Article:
If law is truly a social construct, then self responsibility to isolate would be a human right rather than an imposed obligation, that we’re all being asked to protect ourselves against our own free will.Tweet
In the wake of recent social media censorship to subvert disinformation. Efforts to roll out Covid-19 vaccinations worldwide has met a potential huge backlash from Covid-19 vaccine nationalists. Though, it is true that we must put human rights at the centre of our battle against Covid-19. Law is not entirely a social construct but a political instrument of control that does not consent to human behaviour and their social relations. Since all rules that relate to curfews, disasters, war, and recession have all been invoked in one instance. The state has become too supreme, and her sovereign might has become infallible and unquestioned. In other words, the state has a right to do whatever is necessary to save lives, but is it not true also that the state has always held the legitimate right given by the ‘electorate’ to protect and defend the ‘people’. We must question, if not seek to better understand the role of the state regarding Covid-19 and human rights.
As humanity, we all have a right to live, but the responsibility to protect life against Covid-19 is not ours to decide nor is it certainly predictable that all of the world solidarity efforts to fight against this runaway virus can suffice. But there’s absolutely no need to change the entire rule book as if this is the only pandemic that we’ll only face in our lifetime.Tweet
It is unreasonable to assume that the state was caught unprepared and incapacitated. But it is a mistake to assume that the paramount state is the vicar for the people. In contrast, the state of emergency has plunged the world into legal oblivion, a disorder that will take time to be known except those who saw it cogently positivist that the human does not matter in anything but is simply an object of arbitrary control. Therefore, we cannot appeal to social justice only but it is necessary to understand the science of law and how these laws are made, for what purpose, and to whom do they serve.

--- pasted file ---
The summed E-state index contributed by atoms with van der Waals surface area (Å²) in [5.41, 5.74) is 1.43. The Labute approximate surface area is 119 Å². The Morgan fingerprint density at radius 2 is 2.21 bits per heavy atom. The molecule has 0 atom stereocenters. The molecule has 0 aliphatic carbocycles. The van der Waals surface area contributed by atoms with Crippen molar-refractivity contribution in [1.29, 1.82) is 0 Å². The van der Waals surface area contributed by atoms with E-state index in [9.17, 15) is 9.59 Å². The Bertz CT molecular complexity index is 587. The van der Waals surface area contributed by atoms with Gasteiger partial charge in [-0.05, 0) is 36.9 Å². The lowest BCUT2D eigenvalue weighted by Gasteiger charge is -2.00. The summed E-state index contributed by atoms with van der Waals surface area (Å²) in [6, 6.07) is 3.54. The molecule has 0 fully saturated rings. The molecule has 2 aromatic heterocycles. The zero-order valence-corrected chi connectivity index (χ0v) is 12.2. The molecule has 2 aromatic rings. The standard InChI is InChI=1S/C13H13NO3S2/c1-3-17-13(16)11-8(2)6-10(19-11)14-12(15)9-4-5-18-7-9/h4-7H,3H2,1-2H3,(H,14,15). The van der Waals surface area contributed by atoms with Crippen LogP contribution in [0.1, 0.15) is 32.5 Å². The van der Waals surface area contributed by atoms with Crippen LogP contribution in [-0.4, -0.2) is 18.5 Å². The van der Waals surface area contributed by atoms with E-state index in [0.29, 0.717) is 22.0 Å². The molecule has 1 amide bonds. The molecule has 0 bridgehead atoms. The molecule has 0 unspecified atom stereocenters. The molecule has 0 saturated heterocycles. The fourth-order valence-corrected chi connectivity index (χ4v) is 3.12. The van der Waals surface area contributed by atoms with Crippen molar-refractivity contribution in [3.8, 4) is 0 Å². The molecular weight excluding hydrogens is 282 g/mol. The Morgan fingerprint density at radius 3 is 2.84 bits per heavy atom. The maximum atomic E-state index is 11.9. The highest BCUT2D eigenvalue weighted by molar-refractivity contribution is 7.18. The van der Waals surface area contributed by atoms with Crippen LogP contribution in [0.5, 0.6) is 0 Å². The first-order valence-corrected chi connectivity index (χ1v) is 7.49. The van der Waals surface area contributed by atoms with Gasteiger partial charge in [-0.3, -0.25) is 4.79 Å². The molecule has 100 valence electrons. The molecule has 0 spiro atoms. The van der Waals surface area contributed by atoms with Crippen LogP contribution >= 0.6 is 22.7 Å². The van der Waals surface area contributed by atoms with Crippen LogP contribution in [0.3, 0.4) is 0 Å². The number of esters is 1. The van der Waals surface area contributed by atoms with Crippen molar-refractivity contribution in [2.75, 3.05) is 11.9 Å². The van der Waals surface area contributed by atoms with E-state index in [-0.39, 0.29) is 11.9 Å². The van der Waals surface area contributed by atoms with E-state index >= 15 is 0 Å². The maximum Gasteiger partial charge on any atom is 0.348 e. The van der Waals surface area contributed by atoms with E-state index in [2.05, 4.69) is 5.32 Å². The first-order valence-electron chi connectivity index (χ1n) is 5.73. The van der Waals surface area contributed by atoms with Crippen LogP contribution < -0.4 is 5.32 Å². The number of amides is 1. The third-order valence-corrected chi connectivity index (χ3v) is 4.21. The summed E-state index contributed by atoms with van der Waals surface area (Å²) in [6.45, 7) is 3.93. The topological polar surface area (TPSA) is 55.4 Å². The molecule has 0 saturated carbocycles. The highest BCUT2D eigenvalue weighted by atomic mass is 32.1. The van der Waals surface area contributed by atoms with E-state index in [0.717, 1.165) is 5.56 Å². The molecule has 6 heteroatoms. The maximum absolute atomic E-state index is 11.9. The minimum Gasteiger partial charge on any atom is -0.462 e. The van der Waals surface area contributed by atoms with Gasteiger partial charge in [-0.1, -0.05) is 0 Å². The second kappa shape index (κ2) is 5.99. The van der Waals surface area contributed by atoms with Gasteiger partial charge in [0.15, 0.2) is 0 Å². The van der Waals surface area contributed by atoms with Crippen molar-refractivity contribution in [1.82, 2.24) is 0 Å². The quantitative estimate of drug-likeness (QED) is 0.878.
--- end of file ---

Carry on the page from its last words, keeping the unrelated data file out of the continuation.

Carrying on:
Particularly, this brings up the question of Social Media censorship or alternatively ” responsible Social Media law enforcement”. Whereby, private technology or media companies have taken the role to police the social internet. Albeit, states and governments have failed dismally in the past to understand how they can retain their sovereignty and collect civil intelligence information, amidst the virtual boundary-less internet space. Serve to say, this also brings into sharp focus the question of international law enforcement and the global fight against terrorism.
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